Jinisha Patel, a sophomore, will attend a Tech Summit at the White House.
Jinisha Patel, a sophomore at NJIT, will attend a Tech Inclusion Summit at the White House.
Patel, a computer science major, was one of 12 college students from across the country chosen to attend the summit by the White House. She was nominated by the National Center for Women & Information Technology (NCWIT), a group she has belonged to since high school.
During the summit, speakers will discuss how to ensure that young people, especially minorities, women and girls, have the chance to study technology and work in the technology sector.
The White House says the purpose of the summit is to “broaden the talent base in the technology fields that will fuel American innovation and drive creative new applications of technology.”
Patel will speak at the summit about why it’s important for young women to study technology and how she developed her passion for computer science.
She’ll be in elite company. The special guests at the summit are Todd Park, Assistant to the President, U.S. Chief Technology Officer; Michael Strautmanis, Deputy Assistant to the President, Senior Advisor for Strategic Engagement; and Mitchell Kapor, Board Member, the Level Playing Field Institute, a nonprofit that works to eliminate the barriers faced by underrepresented people of color in science, technology, engineering and math (STEM).
Also during the summit five newly formed private-sector initiatives will announce their efforts to engage more youth in developing technology. After the event, Patel will meet the representatives from each of the initiatives, who will offer her feedback and support on her studies and her career.
Asked if she was nervous about the summit, Patel smiles unperturbedly.
“I’m excited, not nervous,” she says, “When you have a passion for a subject, you have the confidence to talk about it in public.And I love computer science and programming. It’s a great honor to be going to the White House and I hope girls and young women who want to study computing and technology will be inspired by my story.”
Patel’s story is one about overcoming a gender stereotype to pursue her passion. By her own admission, in early high school she was a “slacker.” But in her junior year she elected to take a programming class: an introduction to JAVA. Her love for programming helped her ace that class and inspired her, in general, to excel in school. In her senior year, she took an AP computer science class and graduated with a high GPA.
She attended a community college for a year and last year transferred to NJIT. At her community college, she recalls, she once asked her computer science professor for extra work. She was doing well in class and wanted to stay challenged. He refused to give it to her, she says.
“I could see that he didn’t think I was smart enough to handle the extra work,” Patel says. “But I ended up tutoring the boys in the class. Because I was a woman the professor didn’t see how intense I was about programming.”
Patel grew up in India, where in her town, she says, computer science is still a “male-oriented career.” But while back in India, when she was a little girl, she got lucky. Her mother rented a small house to a family who had a computer. She was 7-years old then, and it was the first computer she ever saw. She loved the computer so much that she became a frequent visitor to the tenant’s house. Her mother saw how much she loved that computer and bought her one of her own. She spent endless hours on that computer, teaching herself what would later become her academic major and path in life.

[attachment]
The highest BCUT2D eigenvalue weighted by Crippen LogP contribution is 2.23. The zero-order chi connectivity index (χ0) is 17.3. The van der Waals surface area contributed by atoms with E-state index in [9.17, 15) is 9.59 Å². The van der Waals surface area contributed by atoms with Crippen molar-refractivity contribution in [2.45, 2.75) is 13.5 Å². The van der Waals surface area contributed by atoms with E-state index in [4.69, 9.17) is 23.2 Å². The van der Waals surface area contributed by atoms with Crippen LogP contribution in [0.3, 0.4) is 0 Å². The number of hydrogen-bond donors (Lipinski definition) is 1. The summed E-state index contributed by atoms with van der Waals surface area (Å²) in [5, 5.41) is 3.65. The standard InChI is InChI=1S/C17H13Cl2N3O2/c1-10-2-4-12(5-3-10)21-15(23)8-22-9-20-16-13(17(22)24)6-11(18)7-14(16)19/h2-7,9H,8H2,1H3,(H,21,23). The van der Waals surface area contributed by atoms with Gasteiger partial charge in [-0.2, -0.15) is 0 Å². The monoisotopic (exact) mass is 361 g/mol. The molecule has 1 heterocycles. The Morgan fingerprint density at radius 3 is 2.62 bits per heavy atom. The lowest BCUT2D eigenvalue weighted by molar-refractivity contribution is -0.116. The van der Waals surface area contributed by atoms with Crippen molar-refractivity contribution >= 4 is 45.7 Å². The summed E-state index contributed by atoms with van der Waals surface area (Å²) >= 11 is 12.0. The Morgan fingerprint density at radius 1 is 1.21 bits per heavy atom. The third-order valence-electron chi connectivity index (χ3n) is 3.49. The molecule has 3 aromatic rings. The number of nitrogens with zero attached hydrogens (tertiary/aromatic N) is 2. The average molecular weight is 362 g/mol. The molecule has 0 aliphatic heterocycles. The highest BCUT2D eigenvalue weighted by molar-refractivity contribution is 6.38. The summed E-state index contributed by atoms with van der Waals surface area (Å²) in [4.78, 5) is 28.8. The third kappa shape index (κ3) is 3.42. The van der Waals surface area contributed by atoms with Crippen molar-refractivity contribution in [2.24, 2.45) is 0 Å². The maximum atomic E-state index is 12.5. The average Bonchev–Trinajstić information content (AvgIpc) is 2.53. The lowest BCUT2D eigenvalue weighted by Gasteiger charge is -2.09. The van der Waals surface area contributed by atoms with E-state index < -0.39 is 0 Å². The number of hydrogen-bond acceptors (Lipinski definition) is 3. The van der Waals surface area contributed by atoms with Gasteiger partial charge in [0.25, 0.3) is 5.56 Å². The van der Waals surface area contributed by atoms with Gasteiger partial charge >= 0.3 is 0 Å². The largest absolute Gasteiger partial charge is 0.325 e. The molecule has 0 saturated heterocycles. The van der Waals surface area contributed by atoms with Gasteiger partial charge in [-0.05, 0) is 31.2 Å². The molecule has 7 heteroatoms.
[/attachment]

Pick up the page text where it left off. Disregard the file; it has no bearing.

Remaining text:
Her first semester at NJIT had an inauspicious start. Her mother died in August, right before the semester began (her father died when she was 4-years old). She had to return to India for the funeral and returned to NJIT behind in her studies. She survived, though, and this semester she’s found her groove, academically and socially.
"Jinisha has already made a mark through her strong passion for computing, with a particular emphasis on helping and encouraging women students to learn from each other,” says James Geller, Chairman of the Department of Computer Science. “She represents some of the best in our new generation of computing mavens.”
She’s doing well in her classes and getting involved in events related to her major. For instance, she’s part of a team participating in a programming Hackathon hosted by NJIT and sponsored by AT&T and Juniper. She’s also trying to organize a Microsoft International Women’s Hackathon at NJIT. She’s already been featured on Micrsoft's Research Website.
In additions, she's developing a mobile app called TechChicks for the National Center for Women & Information Technology. She is working with 30 girls nationwide, all winners of NCWIT awards, to build a social App Engine that will build a community of women in the field of technology. The app project, for which Patel is the project lead, is sponsored by a $10,000 Motorola Mobility Empowerment Grant. The center even featured her in a Flashtalk video:
And she already has an internship lined up for this summer. She'll work as a software development intern for Cisco Cystems, in San Jose, Calif.
So whereas last semester began for her with a blow -- her mother’s death -- this semester began with a blessing: an invitation to the White House. It’s all coming together for her – she loves her computing science professors and her current classes, and later today she’ll take a train to Washington, D.C. -- to visit the White House.
“It’s the best feeling in the world to be invited to the White House,” she says, blushing at the thought of it. “Again, I just hope my story inspires other tech-minded girls and women to study technology.”